REVIEW
Add like
Add dislike
Add to saved papers

Evolution of complex palatomaxillary reconstructions: the scapular angle osteomuscular free flap.

PURPOSE OF REVIEW: This review summarizes the worldwide experience (105 patients) in primary and secondary reconstruction of palatomaxillary oncologic defects with the angular branch-based subscapular system of free flaps, comparing the advantages and disadvantages of the technique with those of other well known osseous donor sites such as the fibula and iliac crest.

RECENT FINDINGS: The most recognized indications for angular branch-based osteomuscular free flaps are class II (especially in association with zygomaticomaxillary buttress and/or floor of the orbit removal) and class III defects according to the Okay classification. Defects involving clearance of the orbital content have also been reconstructed in this manner. One of the most important drawbacks of this technique (i.e., need for intraoperative patient repositioning) is no longer considered an issue, and evidence has been provided that harvesting of angular branch-based scapular flaps may be routinely performed in a supine position. Three-dimensional morphologic similarity of the tip of the scapula with the native hard palate and other maxillary structures makes flap fabrication easy and practical, with at least two (horizontal and vertical) most commonly used flap orientations applied to reconstruct different defects.

SUMMARY: Angular branch-based osteomuscular scapular free flaps represent a major advance in palatomaxillary reconstruction: their versatility, long pedicle with large caliber donor vessels, morphologic similarity with maxillary bony structures, and limited donor-site morbidity compare favorably with those of other osteomuscular and osteomusculocutaneous free flaps described for such challenging reconstructive purposes.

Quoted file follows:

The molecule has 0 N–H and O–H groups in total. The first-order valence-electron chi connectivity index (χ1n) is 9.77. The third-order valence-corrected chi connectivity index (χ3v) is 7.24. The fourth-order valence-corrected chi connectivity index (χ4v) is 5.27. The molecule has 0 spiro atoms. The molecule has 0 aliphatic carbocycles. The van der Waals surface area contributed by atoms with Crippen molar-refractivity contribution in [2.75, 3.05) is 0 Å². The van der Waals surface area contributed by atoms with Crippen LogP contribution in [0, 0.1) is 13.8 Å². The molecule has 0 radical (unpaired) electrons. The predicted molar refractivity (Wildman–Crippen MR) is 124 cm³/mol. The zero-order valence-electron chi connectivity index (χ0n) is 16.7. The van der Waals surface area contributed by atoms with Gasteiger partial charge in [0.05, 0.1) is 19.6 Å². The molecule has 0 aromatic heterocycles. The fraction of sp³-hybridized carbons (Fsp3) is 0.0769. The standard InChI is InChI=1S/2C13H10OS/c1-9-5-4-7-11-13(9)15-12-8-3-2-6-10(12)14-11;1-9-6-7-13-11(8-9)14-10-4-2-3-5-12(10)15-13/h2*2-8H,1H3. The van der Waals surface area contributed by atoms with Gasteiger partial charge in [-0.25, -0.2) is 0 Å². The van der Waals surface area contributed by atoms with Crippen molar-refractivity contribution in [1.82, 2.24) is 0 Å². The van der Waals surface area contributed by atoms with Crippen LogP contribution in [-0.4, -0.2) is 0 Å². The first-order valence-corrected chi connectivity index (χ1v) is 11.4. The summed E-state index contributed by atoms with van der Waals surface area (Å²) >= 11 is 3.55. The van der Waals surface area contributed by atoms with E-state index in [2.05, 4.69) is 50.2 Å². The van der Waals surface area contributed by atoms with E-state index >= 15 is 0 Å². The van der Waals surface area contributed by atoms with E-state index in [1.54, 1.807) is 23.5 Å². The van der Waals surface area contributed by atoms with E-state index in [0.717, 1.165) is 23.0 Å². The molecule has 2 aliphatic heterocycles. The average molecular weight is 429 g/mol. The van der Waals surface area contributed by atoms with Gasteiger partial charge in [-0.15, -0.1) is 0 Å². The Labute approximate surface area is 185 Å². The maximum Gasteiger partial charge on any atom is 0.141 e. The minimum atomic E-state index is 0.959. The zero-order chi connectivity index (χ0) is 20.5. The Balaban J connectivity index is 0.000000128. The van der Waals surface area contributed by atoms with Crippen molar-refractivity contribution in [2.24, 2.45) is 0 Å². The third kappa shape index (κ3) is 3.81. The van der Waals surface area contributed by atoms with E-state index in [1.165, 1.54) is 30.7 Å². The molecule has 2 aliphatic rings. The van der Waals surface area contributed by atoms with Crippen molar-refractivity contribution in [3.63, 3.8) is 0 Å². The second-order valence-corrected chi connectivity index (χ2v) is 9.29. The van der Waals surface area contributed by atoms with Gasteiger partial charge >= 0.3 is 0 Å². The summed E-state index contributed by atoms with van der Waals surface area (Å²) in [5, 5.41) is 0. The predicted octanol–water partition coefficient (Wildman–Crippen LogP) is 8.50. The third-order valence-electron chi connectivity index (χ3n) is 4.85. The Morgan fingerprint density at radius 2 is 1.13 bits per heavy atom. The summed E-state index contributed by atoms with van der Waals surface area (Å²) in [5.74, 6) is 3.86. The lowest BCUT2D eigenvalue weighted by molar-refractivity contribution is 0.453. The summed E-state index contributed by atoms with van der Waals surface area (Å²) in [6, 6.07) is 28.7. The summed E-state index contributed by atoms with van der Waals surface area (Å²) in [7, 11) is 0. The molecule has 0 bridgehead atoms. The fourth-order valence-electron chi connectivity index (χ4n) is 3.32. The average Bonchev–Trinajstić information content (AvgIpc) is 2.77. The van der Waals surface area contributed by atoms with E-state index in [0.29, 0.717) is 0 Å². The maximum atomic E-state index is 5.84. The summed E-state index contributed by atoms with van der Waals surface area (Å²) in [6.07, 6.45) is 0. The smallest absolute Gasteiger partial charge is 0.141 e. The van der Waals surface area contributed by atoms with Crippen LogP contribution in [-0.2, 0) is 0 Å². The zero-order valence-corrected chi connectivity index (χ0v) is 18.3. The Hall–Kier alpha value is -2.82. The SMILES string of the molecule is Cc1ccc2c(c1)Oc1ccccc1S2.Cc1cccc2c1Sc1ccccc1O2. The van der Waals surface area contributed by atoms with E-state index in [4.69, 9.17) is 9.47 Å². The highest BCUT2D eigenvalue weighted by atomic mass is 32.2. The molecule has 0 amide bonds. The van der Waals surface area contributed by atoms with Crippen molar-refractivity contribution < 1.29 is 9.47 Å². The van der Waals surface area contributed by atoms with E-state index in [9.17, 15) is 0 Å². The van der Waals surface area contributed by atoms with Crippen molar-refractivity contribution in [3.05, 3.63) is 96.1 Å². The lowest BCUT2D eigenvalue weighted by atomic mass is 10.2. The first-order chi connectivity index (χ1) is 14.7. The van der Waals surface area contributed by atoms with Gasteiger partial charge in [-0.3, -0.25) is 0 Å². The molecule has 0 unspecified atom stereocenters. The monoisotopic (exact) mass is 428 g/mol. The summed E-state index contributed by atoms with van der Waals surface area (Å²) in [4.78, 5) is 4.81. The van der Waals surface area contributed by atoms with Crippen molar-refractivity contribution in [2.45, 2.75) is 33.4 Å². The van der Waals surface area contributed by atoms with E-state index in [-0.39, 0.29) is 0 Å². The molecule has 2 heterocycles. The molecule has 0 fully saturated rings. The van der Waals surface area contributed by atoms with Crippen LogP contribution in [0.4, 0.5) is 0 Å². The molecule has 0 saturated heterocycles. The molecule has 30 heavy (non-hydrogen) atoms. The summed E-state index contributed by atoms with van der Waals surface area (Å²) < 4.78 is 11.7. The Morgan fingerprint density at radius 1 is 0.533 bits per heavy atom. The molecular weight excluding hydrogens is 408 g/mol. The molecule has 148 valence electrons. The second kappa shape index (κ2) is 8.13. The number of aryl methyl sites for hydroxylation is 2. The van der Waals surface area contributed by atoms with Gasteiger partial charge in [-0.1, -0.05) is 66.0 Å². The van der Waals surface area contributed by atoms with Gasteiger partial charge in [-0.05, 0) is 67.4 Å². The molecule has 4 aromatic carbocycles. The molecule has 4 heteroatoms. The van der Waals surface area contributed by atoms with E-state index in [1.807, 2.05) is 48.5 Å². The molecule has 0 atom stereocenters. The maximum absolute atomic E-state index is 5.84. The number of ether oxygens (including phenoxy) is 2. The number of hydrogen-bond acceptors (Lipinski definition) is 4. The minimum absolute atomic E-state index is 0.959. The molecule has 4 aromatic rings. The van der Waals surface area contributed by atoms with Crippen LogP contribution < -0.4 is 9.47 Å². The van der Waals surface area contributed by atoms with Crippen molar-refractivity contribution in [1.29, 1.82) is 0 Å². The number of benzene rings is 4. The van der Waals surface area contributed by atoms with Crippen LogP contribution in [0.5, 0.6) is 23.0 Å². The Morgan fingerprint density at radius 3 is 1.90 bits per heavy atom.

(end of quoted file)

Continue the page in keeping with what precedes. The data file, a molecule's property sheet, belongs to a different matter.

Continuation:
Full text links

For the best experience, use the Read mobile app

Group 7SearchHeart failure treatmentPapersTopicsCollectionsEffects of Sodium-Glucose Cotransporter 2 Inhibitors for the Treatment of Patients With Heart Failure Importance: Only 1 class of glucose-lowering agents-sodium-glucose cotransporter 2 (SGLT2) inhibitors-has been reported to decrease the risk of cardiovascular events primarily by reducingSeptember 1, 2017: JAMA CardiologyAssociations of albuminuria in patients with chronic heart failure: findings in the ALiskiren Observation of heart Failure Treatment study.CONCLUSIONS: Increased UACR is common in patients with heart failure, including non-diabetics. Urinary albumin creatininineJul, 2011: European Journal of Heart FailureRandomized Controlled TrialEffects of Liraglutide on Clinical Stability Among Patients With Advanced Heart Failure and Reduced Ejection Fraction: A Randomized Clinical Trial.Review

Get seemless 1-tap access through your institution/university

For the best experience, use the Read mobile app

Read by QxMD is copyright © 2021 QxMD Software Inc. All rights reserved. By using this service, you agree to our terms of use and privacy policy.

Get seemless 1-tap access through your institution/university

For the best experience, use the Read mobile app